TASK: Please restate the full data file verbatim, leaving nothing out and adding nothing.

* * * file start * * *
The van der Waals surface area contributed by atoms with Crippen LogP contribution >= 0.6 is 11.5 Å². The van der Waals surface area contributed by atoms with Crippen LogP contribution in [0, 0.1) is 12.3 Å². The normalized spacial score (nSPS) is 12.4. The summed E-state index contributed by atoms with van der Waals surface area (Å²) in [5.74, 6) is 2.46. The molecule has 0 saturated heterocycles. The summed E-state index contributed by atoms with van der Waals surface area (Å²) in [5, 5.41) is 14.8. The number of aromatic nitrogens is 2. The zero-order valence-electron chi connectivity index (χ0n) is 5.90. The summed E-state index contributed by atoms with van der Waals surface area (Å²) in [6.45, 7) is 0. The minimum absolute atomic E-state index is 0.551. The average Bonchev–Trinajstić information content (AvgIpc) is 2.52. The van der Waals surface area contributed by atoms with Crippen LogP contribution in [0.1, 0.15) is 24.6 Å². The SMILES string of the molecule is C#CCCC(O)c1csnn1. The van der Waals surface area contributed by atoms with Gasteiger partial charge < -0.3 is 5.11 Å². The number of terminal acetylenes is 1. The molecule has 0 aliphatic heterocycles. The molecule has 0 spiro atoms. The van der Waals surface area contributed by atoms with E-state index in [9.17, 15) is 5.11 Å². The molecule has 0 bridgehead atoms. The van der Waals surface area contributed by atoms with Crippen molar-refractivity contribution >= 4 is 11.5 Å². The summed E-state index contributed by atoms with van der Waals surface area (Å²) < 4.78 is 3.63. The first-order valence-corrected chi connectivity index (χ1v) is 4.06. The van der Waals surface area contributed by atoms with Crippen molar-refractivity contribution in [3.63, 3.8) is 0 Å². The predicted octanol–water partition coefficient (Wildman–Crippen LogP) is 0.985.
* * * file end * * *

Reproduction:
The van der Waals surface area contributed by atoms with Crippen LogP contribution >= 0.6 is 11.5 Å². The van der Waals surface area contributed by atoms with Crippen LogP contribution in [0, 0.1) is 12.3 Å². The normalized spacial score (nSPS) is 12.4. The summed E-state index contributed by atoms with van der Waals surface area (Å²) in [5.74, 6) is 2.46. The molecule has 0 saturated heterocycles. The summed E-state index contributed by atoms with van der Waals surface area (Å²) in [5, 5.41) is 14.8. The number of aromatic nitrogens is 2. The zero-order valence-electron chi connectivity index (χ0n) is 5.90. The summed E-state index contributed by atoms with van der Waals surface area (Å²) in [6.45, 7) is 0. The minimum absolute atomic E-state index is 0.551. The average Bonchev–Trinajstić information content (AvgIpc) is 2.52. The van der Waals surface area contributed by atoms with Crippen LogP contribution in [0.1, 0.15) is 24.6 Å². The SMILES string of the molecule is C#CCCC(O)c1csnn1. The van der Waals surface area contributed by atoms with Gasteiger partial charge < -0.3 is 5.11 Å². The number of terminal acetylenes is 1. The molecule has 0 aliphatic heterocycles. The molecule has 0 spiro atoms. The van der Waals surface area contributed by atoms with E-state index in [9.17, 15) is 5.11 Å². The molecule has 0 bridgehead atoms. The van der Waals surface area contributed by atoms with Crippen molar-refractivity contribution >= 4 is 11.5 Å². The summed E-state index contributed by atoms with van der Waals surface area (Å²) < 4.78 is 3.63. The first-order valence-corrected chi connectivity index (χ1v) is 4.06. The van der Waals surface area contributed by atoms with Crippen molar-refractivity contribution in [3.63, 3.8) is 0 Å². The predicted octanol–water partition coefficient (Wildman–Crippen LogP) is 0.985.